Mitochondria are characterised by maternal inheritance, high conservation, multiple copies in each cell, low sequence recombination rate and high evolutionary rate; therefore, mitochondria are widely used in phylogenetic studies (Yan et al. 2017, Sun et al. 2020). Using them enables researchers to accurately infer phylogenetic relationships in birds (Tuinen et al. 2000) and complete mitochondrial genomes generally achieve higher accuracy than partial mitochondrial genomes (Haring et al. 2001, Harrison et al. 2004). Through skeletal comparison, Strigidae has been divided into three subfamilies: Striginae (13 genera), Surniinae (eight genera) and Asioninae (two genera) (Ford 1967). Previous studies have defined the phylogenetic position of S. aluco using a single gene or a combination of multiple mitochondrial genes (Heidrich and Wink 1994, Fuchs et al. 2008, Wood et al. 2017, Yu et al. 2021). Earlier research identified the monophyly of the Strigiformes phylogeny through the cytochrome B (Cyt B) gene (Wink and Heidrich 2000). In Strigiformes, the taxonomic relationship of subordinate branches of Strigidae has been hotly debated (Salter et al. 2020). Phylogenetic relationships through the Cyt B gene also showed that the order Strigiformes can be divided into two groups: (Tytonidae + Strigidae), Tytonidae consisting of Tytoninae (containing Tyto) and Phodilinae (containing Phodilus); and Strigidae can be divided into Striginae, Surniinae and Ninoxinae, amongst them, Striginae can be subdivided into a clade of ((Bubo + Strix) + (Pulsatrigini + Asio)) + (Psiloscops + Megascops) + Otus, with Surniinae consisting of two branches (with Surniini and Aegolius), Surniini containing (Glaucldium + Athene) and Ninoxinae being mainly composed of Ninox, possibly including Uroglaux and Sceloglaux (Wink et al. 2009, Wink and Sauer-G&uuml 2021). In addition, a growing number of scholars have described a framework for Strigiformes phylogeny. Zhang et al. (2016) completed the whole mitochondrial genome sequencing of Asio flammeus and determined the paraphyletic phylogenetic relationship amongst the three genera of Otus, Ptilopsis and Asio; Kang et al. (2018) completed the whole mitochondrial genome sequencing of Strix uralensis and determined the inter-genus relationship of Otus + (Asio + (Strix + Bubo)) by studying the mitochondrial genome of Strigidae; Salter et al. (2020) combined morphological characteristics and molecular biology, suggesting that a typical owl contains Striginae and Surniinae; they further suggested that Athene, Otus, Asio, Megascops, Bubo and Strix are paraphyletic, while Ninox and Glaucidium are polyphyletic; Koparde et al. (2018) showed that the Striginae and Surniinae form a paraphyletic group in the South Asian subcontinent population with Tytonidae as the out-group; their study showed that Strigidae and Tytonidae diverged at about 42.5–47.7 Ma (mega-annum, million years); Uva et al. (2018) clarified the global distribution of Tytonidae and their time of divergence, their analysis showing that Tytonidae and S. aluco split from a common ancestor dating back to about 45 Ma. Prior research has shown that Strix and Tyto diverged roughly about 40–50 Ma (Prum et al. 2015). The phylogenetic relationship and timing of the divergence of Strix in China remain unclear.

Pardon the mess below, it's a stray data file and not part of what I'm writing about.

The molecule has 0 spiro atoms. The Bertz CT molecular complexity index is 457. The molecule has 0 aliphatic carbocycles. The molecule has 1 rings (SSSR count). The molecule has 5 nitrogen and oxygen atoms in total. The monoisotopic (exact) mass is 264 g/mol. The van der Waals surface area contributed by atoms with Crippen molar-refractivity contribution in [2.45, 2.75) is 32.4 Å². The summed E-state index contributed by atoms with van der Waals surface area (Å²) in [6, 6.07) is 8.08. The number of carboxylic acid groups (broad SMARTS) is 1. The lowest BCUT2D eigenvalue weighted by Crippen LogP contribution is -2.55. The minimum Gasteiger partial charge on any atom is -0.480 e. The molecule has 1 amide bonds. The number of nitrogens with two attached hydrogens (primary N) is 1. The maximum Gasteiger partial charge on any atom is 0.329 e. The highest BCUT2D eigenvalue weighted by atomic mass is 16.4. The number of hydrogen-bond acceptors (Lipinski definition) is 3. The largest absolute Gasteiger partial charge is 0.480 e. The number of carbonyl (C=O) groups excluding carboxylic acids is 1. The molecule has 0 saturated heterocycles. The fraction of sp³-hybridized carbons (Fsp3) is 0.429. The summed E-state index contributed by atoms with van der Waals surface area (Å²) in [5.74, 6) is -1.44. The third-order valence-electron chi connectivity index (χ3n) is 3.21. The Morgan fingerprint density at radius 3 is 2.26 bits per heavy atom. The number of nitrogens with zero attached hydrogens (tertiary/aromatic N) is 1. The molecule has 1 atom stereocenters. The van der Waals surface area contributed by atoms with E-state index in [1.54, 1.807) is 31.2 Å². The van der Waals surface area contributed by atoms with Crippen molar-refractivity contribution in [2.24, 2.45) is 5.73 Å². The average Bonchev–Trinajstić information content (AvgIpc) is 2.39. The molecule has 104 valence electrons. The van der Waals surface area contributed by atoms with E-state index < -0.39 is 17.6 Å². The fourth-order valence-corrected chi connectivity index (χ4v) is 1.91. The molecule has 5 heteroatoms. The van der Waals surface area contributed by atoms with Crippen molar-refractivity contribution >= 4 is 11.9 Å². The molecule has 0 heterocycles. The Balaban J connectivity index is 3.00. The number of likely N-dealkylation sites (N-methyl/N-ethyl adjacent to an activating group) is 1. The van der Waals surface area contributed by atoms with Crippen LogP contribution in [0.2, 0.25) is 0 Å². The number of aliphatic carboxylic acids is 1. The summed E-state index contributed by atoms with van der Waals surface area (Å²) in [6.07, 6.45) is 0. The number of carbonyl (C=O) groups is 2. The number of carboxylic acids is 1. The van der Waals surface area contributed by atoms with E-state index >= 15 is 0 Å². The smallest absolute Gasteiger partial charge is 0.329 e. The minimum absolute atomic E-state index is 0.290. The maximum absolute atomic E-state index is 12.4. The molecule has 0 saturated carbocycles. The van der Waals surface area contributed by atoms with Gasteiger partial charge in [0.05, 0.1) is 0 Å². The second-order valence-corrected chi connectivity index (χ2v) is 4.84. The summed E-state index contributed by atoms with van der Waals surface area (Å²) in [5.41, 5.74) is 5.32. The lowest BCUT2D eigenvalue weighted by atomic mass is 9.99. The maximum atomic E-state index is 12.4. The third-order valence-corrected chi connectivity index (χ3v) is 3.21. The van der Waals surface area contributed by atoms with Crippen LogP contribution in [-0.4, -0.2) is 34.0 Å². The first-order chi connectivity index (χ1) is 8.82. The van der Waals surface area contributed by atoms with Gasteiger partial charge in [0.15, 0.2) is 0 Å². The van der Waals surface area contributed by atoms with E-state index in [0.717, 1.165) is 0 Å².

There are many reasons for the divergence of species, amongst which geological and climatic influences on species diversification cannot be ignored (Claramunt and Cracraft 2015). The Cretacean-Tertiary extinction event was a mass extinction event in Earth's history that occurred 65 Ma and wiped out most animals and plants at the time, including the dinosaurs. It also wiped out the direct ancestors of tree-dwelling waterbirds on Earth today with the few survivors evolving rapidly thereafter (Field et al. 2018). Bird ancestry began to increase exponentially at the end of the Eocene, from an original 100 species to the 10,000 species of today (Ksepka and Phillips 2015). Since the late Miocene, many birds in the Palaearctic have migrated on a large scale and their changing ranges have led to gene flows that have provided opportunities for the origin of various bird subfamilies (Drovetski 2003, Holm and Svenning 2014). Climatic oscillation during the Quaternary Period, especially throughout the Pleistocene (2.58–0.01 Ma), promoted the evolution of species on a global scale (Hewitt 2000, Hewitt 2004, Lamb et al. 2019). Pleistocene glacial gyre played a positive role in speciation (Zhao et al. 2013, Hung et al. 2014, Kozma et al. 2018, Mays et al. 2018). Brito (2005) studied 14 populations of S. aluco in Western Europe and found that these could be divided into three branches originating from three glacial sanctuaries in the Iberian Peninsula and the Balkan Peninsula in Europe. This finding supports the "glacier refuge hypothesis" that describes the origin of S. aluco in estern Europe. However, the origin and divergence of S. aluco in mainland China remain a mystery.